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A Walk with Mr. Heifetz
Yuval Boim, Mariella Haubs, and Adam Green. Photo by James Leynse.
“A Walk with Mr. Heifetz” by James Inverne
directed by Andrew Leynse
produced by Primary Stages at the Cherry Lane Theatre,
38 Commerce St., NYC.
Jan. 31 - Mar. 4, 2018. Wed.-Sat. at 8:00; Sat. at 2; Sun. at 3:00. $70.00
For tickets and information, call 212-352-3101, 866-811-4111 or visit http://primarystages.org/shows or the box office.
On hearing Yascha Heifetz at his debut performance, Fritz Kreisler, a leading violinist, said "We might as well take our fiddles and break them across our knees." Heifetz was 12 years old. Judged the single most influential player of the last 100 years, Heifetz redefined the art of the violin. He’s a fascinating man!
Although Heifetz is one of the three characters (plus the violinist Mariella Haubs) in “A Walk with Mr. Heifetz,” the discussions of art and statehood are filtered through Yehuda Sharett, (Yuval Boim) who is an enthusiast, a kibbutznik and a musician. It is a clever structure that enables playwright James Inverne to ponder some interesting thoughts. Thoughts are the finest aspect of the production. The weakest is the drama.
The play opens in Israel, 1926. After Heifetz’s concert, Yehuda, persuades the maestro to walk the hills of Israel (then Palestine) with him. He hopes the beauty of the landscape will convince Heifetz to relocate from the United States.
More passionate than diplomatic, the young man and the icon discuss art, identity, and sacrifice. Heifetz talks about his early life and offers advice. Music, he tells the young man, is not a part-time activity. But Yehuda is busy building a new country, working in the fields all day and rehearsing the kibbutz choir most nights. His arrangements of Passover tunes have become popular in other kibbutzim. Heifetz advises him to study with the best – in Germany. Yehuda’s political and aesthetic dreams in collision, he is surprised to find that he is the one who will consider emigration.
Act II opens in that difficult period after the Holocaust but before Israel has been granted statehood. We meet Yehuda in a deep depression, having lost his wife and other family members in a terrorist bombing. He refuses to leave his apartment. Moshe Sharett, who will become Israel’s prime minister in 1954, is trying to rouse his brother by illustrating the importance of music in the new country. He talks about how the Israelis discovered the lively “Hatikva” (“The Hope”), its national anthem, how the right song builds morale. And then he tells him about inmates in a concentration camp who hummed one of Yehuda’s tunes to keep their spirit alive.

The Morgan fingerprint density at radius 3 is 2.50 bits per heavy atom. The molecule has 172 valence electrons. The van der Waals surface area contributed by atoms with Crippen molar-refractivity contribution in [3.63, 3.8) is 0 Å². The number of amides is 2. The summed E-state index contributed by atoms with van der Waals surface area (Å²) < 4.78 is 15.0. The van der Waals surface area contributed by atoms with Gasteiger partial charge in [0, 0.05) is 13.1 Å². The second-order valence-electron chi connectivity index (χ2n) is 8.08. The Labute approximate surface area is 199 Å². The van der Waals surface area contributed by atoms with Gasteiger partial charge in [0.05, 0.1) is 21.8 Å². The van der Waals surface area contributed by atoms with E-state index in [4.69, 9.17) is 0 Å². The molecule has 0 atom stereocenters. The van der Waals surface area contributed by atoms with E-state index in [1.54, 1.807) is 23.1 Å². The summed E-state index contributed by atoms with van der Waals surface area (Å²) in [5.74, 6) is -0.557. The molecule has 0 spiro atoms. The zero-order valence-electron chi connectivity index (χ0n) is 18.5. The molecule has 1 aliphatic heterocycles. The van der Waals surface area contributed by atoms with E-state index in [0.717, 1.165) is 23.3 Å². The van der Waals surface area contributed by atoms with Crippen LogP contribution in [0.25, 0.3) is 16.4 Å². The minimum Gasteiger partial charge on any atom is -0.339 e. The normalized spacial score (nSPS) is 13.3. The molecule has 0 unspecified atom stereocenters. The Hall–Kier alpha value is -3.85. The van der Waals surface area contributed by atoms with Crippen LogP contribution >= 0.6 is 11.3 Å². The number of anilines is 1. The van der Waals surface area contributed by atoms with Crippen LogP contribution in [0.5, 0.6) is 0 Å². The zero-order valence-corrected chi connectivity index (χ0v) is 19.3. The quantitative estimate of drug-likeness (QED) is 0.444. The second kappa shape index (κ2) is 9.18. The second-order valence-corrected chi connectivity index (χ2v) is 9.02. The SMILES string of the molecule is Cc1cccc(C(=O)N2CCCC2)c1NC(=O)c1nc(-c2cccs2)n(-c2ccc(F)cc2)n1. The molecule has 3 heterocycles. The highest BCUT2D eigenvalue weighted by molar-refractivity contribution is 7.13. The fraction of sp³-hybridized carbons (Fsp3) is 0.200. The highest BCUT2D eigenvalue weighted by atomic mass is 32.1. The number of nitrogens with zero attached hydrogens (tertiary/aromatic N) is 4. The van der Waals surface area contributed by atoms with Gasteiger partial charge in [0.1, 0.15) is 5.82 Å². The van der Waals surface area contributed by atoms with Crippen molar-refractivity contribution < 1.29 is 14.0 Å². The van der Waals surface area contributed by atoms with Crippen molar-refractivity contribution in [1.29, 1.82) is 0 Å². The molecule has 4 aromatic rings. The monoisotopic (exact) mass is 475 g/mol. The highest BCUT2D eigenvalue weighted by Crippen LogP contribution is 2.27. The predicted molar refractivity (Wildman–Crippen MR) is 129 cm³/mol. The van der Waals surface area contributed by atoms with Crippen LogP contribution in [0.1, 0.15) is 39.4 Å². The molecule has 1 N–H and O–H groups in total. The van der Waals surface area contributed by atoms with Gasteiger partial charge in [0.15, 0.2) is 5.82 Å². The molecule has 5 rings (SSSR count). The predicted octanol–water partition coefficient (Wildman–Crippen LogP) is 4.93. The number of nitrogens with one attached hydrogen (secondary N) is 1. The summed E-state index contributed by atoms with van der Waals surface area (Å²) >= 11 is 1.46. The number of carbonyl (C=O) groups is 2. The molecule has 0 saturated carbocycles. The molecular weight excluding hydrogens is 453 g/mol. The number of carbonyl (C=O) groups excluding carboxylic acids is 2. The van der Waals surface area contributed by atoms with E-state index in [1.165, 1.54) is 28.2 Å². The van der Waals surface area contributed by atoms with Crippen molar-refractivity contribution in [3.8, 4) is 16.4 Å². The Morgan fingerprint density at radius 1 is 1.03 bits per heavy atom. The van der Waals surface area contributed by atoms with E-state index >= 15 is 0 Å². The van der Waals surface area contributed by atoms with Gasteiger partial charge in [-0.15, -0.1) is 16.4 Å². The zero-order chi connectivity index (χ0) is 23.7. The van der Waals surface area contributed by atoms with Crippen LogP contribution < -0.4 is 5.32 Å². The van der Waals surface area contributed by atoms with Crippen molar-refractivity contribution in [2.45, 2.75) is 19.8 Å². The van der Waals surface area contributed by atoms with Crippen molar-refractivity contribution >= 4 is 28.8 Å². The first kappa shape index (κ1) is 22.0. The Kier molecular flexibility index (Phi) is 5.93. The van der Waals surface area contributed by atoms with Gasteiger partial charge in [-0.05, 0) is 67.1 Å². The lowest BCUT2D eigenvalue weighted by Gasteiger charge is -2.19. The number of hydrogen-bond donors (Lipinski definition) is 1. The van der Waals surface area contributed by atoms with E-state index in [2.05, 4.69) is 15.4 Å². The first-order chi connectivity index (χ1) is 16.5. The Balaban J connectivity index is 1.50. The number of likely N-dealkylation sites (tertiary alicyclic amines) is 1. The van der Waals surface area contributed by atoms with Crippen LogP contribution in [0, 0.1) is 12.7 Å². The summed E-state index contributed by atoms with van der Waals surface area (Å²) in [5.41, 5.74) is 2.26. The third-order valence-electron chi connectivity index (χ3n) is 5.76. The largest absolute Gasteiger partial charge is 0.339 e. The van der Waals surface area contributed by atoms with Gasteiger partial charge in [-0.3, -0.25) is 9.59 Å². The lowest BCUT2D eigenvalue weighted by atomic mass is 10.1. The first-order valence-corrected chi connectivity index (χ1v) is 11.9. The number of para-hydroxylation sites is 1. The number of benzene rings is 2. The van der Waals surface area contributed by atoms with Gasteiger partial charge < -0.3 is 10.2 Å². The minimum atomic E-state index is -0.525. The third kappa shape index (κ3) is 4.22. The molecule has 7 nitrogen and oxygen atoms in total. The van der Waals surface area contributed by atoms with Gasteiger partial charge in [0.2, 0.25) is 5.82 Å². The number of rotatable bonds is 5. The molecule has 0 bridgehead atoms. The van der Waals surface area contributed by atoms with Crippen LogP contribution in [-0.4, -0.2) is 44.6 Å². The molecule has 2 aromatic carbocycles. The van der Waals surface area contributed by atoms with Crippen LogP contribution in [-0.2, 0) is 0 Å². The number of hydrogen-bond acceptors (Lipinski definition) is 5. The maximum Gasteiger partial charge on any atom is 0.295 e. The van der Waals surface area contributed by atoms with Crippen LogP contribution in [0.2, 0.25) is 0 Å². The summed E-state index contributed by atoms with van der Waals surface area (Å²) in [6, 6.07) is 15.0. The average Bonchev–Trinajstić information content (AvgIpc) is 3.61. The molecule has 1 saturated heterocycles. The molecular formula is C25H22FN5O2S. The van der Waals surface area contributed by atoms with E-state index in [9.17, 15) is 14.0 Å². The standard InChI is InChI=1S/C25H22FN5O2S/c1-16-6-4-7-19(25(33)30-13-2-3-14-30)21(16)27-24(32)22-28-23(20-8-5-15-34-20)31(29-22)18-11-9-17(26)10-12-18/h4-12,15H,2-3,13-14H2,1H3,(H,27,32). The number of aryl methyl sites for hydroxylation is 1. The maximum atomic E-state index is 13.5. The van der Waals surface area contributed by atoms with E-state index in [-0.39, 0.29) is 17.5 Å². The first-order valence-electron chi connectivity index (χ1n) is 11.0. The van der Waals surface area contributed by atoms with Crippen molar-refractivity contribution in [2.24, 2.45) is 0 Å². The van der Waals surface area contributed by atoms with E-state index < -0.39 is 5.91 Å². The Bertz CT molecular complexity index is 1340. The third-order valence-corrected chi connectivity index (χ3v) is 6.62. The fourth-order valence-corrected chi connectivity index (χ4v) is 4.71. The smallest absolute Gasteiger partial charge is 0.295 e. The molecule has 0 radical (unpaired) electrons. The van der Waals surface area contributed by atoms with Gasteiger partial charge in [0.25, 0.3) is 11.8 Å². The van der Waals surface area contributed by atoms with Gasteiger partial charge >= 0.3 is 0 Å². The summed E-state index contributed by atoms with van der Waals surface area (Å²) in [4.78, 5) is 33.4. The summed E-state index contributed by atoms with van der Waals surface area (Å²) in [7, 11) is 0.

The production has two distinct strengths: Heifetz’s remarks on art and the implicit discussion of leadership in the Diaspora, especially in the late 1940s as Israel moves from dream to political entity. Each actor has a distinct accent – Israeli for the new nation, British for the education of Moshe Sharett, and what sounds like a mix of American and Slavic for Heifetz – a shorthand for the gathering of clans from the four corners of the world into the nation.
The second strength is the surprising talent of Adam Green as the rather stern composer. Whenever Green spoke, we could hear the nuances – Heifetz’s suffering and loneliness as a boy, the passion for his craft, the absolute faith in music. Although it is not written in the script (and probably should be), he seems drawn to the young Israeli’s zeal and naivete. Erik Lochtefeld as Moshe Sharett was fine as the troubled brother, but Yuval Boim as Yehuda, the protagonist, offered a very weak performance in a weak role. Mariella Haubs, a graduate of Juilliard, studied with Itzkak Perlman and Catherine Cho, offered a gracious musical commentary on the script.
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